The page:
In recent weeks, the White House has begun to question this communication model’s efficacy in interactions with Latin America, particularly on the topic of undocumented immigrants.
Priorities and Strategy
Biden has pledged action on three topics:
- COVID-19 countermeasures
- Economic stimuli, infrastructure, renewable energy, and expansion of the welfare State
- A return to traditional US foreign policy
Biden is most dedicated to the first two points, as his re-election depends on them, and they carry a greater sense of urgency than foreign policy issues. In this regard, Biden is following a traditional path for US Presidents, who often focus on domestic policy during their first term, leaving foreign matters for their second. The current US internal crisis gives him no reason to break this trend.
COVID-19 presents a serious threat, with an urgent need to achieve “herd immunity” and minimize spread. Meanwhile, on the political front, elections will be held on November 8, 2022 for 34 of the 100 senators, as well as for all 435 members of the House of Representatives. It is very possible that the Democratic Party could lose its House majority in these elections, rendering it virtually impossible for any White House legislation to be approved.
Thus, Biden’s team has a keen awareness that they must push through their legislative goals as quickly as possible. Starting in 2022, lawmaker attention will turn to the elections, further reducing their margin for action.
If the Democratic Party were to lose control of Congress, Biden would use the second half of his term focusing on international and regulatory policy, for which congressional approval is not required. In particular, his strategy aims to avoid what happened to Barack Obama, who was rendered incapable of achieving any of his legislative goals after the Democratic Party lost their House majority in 2010.
The Fight against COVID
Upon arriving at the White House, Biden immediately launched a suite of COVID-19 countermeasures. Following a period of mass vaccination, numbers began to fall in June as safety measures were slowly relaxed. As a result, the White House did not achieve its stated goal: to have 70% of the US adult population vaccinated by July 4th. The twenty states with the highest vaccination rates voted for Biden in the elections, while the fifteen states with the lowest percentage voted for Trump. This politicization of vaccines, together with the appearance of new strains of the virus, pose a tenacious threat. The shifting debate on vaccines is difficult to grasp, as polarization has only grown among the populace. For those refusing to be vaccinated, rejection is even stronger now than it was a few months ago, as evidenced in LLYC’s Vaccine Conversation Trends Study. Overcoming this obstacle is one of the primary challenges facing Biden’s team.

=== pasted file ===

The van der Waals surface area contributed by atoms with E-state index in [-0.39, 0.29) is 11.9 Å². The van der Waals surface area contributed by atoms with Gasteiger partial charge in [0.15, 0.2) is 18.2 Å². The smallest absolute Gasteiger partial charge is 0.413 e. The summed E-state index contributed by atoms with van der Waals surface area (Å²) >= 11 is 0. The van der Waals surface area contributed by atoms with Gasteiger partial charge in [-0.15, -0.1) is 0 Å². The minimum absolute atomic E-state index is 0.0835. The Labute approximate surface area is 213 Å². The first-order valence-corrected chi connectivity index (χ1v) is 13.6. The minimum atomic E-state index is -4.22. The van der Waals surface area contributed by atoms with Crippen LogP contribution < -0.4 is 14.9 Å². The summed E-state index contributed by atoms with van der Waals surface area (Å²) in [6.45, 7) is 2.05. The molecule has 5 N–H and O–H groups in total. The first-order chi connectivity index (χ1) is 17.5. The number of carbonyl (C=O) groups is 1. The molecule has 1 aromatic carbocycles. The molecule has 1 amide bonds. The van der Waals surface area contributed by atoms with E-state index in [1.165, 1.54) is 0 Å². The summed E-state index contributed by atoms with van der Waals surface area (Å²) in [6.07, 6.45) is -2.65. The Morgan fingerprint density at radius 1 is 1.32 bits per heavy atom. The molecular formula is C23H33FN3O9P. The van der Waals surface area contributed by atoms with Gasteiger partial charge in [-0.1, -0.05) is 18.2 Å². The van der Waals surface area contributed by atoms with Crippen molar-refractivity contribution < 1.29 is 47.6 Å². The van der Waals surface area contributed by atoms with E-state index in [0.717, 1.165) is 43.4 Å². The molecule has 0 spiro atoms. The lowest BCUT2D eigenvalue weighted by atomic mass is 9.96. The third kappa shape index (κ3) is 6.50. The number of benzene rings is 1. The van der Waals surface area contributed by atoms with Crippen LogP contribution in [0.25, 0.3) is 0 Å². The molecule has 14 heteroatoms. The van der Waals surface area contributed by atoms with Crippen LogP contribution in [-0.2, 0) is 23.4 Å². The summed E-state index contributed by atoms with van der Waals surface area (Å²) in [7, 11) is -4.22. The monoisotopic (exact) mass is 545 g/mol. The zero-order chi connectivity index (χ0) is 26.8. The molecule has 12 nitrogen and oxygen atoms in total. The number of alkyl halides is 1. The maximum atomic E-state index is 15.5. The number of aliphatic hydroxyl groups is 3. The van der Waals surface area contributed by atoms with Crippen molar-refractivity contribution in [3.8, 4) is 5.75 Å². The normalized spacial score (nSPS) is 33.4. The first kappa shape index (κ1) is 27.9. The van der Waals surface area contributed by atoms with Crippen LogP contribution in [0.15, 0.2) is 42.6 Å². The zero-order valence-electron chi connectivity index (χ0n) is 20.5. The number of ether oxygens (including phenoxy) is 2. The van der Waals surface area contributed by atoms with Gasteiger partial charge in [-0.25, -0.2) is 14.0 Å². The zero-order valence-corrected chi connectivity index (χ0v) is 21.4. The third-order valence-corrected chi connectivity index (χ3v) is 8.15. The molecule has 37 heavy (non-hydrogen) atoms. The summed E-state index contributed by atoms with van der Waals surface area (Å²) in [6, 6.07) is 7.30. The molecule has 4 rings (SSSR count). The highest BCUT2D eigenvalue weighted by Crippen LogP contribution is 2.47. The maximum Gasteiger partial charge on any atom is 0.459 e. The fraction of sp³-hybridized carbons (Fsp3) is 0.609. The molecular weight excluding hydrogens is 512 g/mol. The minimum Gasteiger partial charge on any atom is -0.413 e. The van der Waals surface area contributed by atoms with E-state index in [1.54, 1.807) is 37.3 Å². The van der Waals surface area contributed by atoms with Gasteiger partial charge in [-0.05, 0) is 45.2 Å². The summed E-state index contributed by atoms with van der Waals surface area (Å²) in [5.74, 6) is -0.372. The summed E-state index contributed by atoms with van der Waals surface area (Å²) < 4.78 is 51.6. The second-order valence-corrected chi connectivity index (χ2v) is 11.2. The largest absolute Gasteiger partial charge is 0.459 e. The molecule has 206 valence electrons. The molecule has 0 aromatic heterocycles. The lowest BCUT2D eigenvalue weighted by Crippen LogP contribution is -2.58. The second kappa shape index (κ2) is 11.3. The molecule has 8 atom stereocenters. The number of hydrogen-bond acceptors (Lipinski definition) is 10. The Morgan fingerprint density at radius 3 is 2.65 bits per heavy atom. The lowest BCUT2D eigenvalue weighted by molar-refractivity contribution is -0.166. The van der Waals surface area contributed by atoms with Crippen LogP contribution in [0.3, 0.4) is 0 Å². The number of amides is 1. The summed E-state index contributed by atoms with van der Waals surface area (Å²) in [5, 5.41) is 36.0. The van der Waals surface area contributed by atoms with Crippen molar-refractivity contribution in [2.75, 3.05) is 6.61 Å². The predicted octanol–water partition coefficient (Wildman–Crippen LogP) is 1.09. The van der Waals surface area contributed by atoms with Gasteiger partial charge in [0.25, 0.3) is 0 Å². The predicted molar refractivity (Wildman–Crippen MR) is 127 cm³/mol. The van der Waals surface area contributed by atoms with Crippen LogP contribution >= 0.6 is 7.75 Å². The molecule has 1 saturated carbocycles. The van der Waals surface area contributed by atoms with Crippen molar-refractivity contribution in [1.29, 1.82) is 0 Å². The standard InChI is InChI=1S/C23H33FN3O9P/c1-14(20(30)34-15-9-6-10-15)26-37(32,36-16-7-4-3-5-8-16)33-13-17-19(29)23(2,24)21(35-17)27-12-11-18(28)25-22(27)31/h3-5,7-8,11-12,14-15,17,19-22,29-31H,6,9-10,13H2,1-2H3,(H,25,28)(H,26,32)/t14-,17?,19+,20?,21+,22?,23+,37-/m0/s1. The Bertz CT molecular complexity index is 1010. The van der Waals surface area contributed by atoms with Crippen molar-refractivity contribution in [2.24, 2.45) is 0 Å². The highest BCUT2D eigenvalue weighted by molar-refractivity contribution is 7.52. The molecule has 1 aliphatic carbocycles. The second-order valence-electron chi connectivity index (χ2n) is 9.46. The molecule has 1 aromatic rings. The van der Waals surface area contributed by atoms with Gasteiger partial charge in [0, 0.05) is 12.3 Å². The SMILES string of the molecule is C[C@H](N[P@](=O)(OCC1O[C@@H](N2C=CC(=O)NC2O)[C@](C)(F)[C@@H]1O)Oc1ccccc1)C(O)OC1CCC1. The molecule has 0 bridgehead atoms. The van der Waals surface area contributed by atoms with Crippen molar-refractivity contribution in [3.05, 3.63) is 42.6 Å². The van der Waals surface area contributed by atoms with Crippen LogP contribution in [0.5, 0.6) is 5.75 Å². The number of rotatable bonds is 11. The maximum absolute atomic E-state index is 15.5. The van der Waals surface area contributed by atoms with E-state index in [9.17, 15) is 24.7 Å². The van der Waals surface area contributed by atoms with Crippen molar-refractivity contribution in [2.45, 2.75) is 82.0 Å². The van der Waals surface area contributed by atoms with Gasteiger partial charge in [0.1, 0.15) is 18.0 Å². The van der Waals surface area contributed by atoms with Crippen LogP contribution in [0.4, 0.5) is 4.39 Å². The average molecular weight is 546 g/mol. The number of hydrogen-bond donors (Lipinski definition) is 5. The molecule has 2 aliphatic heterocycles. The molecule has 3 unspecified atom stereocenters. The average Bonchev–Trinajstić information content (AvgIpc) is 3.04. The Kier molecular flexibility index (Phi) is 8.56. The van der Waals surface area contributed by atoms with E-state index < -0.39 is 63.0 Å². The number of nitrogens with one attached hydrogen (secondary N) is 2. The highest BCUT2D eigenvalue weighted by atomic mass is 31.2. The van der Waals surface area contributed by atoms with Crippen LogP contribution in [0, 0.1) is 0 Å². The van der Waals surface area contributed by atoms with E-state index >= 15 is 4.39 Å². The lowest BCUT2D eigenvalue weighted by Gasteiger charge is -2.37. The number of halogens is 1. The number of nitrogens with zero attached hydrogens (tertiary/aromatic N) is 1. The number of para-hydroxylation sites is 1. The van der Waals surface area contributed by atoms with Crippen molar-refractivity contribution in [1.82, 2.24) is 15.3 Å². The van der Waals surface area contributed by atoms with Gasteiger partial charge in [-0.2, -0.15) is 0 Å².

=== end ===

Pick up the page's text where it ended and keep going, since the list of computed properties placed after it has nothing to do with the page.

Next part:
The economy is Biden’s major focus after COVID-19. Here, Biden’s potential courses of action center around three major expenditure programs. If they are implemented, which is seeming highly probable, they would have a permanent effect throughout the United States:
- The stimulus package (the American Rescue Act) in March established an expenditure of 1.9 trillion dollars (1.6 trillion euros) to combat the effects of Covid-19. It also included other items for groups close to the Democratic Party, including protections for labor union pension funds and major transfers to local administrations.
- The infrastructure plan (the American Jobs Act), at the cost of roughly one trillion dollars (850 billion euros), of which more than 50% will be new spending, with the remainder coming from other budget items, over five years. If the plan is extended to eight years, it will amount to 1.2 trillion dollars. This law has not yet been passed, but has sufficient Republican support in the Senate to become a reality in the next few days.
- The Welfare State expansion plan (the American Families Act) as well as the fight against climate change are only seeing support from Democrats, which would still allow its passage were Vice President Kamala Harris to cast a favorable tie-breaking vote, likely this September. Its estimated cost is 3.5 trillion dollars (3 trillion euros) over ten years. The final details have yet to be straightened out, but the financing will likely come mainly from the following:
- Strengthening the fight against tax fraud
- Tax increases on companies, the highest income brackets and capital gains
- Establishing a 15% minimum rate for Corporate Tax on large multinationals agreed by the G-7
- A renegotiation of federal payments to pharmaceutical companies as part of the public-private Medicare health program